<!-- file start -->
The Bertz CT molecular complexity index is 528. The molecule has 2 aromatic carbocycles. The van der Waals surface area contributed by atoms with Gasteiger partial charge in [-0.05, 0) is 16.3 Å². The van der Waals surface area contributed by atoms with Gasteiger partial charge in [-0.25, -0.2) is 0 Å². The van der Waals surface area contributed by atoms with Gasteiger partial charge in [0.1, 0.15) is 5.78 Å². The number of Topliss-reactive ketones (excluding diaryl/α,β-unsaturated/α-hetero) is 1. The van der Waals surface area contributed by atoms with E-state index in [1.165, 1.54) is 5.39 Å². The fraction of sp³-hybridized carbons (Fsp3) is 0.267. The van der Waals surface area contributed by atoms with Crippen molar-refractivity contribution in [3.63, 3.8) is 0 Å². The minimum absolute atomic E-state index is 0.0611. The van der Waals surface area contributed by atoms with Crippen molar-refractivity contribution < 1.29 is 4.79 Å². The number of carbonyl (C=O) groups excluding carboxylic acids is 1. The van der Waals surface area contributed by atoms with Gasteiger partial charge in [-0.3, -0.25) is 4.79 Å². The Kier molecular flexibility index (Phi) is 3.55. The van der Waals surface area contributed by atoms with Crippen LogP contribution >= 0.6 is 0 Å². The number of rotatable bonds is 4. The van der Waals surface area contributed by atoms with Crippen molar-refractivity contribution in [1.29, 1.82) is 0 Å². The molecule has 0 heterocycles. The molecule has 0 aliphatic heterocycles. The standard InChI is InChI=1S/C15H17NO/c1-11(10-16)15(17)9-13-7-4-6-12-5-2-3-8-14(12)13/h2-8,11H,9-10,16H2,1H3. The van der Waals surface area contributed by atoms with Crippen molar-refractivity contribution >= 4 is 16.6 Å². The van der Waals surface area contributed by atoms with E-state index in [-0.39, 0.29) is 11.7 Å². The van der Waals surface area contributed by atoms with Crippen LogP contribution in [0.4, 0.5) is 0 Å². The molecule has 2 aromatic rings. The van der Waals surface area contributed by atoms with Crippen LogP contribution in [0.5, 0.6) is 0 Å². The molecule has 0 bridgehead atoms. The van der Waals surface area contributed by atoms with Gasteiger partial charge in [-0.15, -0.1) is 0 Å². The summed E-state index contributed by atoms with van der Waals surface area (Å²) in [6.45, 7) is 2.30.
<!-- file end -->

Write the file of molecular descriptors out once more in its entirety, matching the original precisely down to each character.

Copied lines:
The Bertz CT molecular complexity index is 528. The molecule has 2 aromatic carbocycles. The van der Waals surface area contributed by atoms with Gasteiger partial charge in [-0.05, 0) is 16.3 Å². The van der Waals surface area contributed by atoms with Gasteiger partial charge in [-0.25, -0.2) is 0 Å². The van der Waals surface area contributed by atoms with Gasteiger partial charge in [0.1, 0.15) is 5.78 Å². The number of Topliss-reactive ketones (excluding diaryl/α,β-unsaturated/α-hetero) is 1. The van der Waals surface area contributed by atoms with E-state index in [1.165, 1.54) is 5.39 Å². The fraction of sp³-hybridized carbons (Fsp3) is 0.267. The van der Waals surface area contributed by atoms with Crippen molar-refractivity contribution in [3.63, 3.8) is 0 Å². The minimum absolute atomic E-state index is 0.0611. The van der Waals surface area contributed by atoms with Crippen molar-refractivity contribution < 1.29 is 4.79 Å². The number of carbonyl (C=O) groups excluding carboxylic acids is 1. The van der Waals surface area contributed by atoms with Gasteiger partial charge in [-0.3, -0.25) is 4.79 Å². The Kier molecular flexibility index (Phi) is 3.55. The van der Waals surface area contributed by atoms with Crippen LogP contribution >= 0.6 is 0 Å². The number of rotatable bonds is 4. The van der Waals surface area contributed by atoms with Crippen molar-refractivity contribution in [1.29, 1.82) is 0 Å². The molecule has 0 heterocycles. The molecule has 0 aliphatic heterocycles. The standard InChI is InChI=1S/C15H17NO/c1-11(10-16)15(17)9-13-7-4-6-12-5-2-3-8-14(12)13/h2-8,11H,9-10,16H2,1H3. The van der Waals surface area contributed by atoms with Crippen molar-refractivity contribution >= 4 is 16.6 Å². The van der Waals surface area contributed by atoms with E-state index in [-0.39, 0.29) is 11.7 Å². The van der Waals surface area contributed by atoms with Crippen LogP contribution in [0.4, 0.5) is 0 Å². The molecule has 2 aromatic rings. The van der Waals surface area contributed by atoms with Crippen LogP contribution in [0.5, 0.6) is 0 Å². The molecule has 0 bridgehead atoms. The van der Waals surface area contributed by atoms with Gasteiger partial charge in [-0.15, -0.1) is 0 Å². The summed E-state index contributed by atoms with van der Waals surface area (Å²) in [6.45, 7) is 2.30.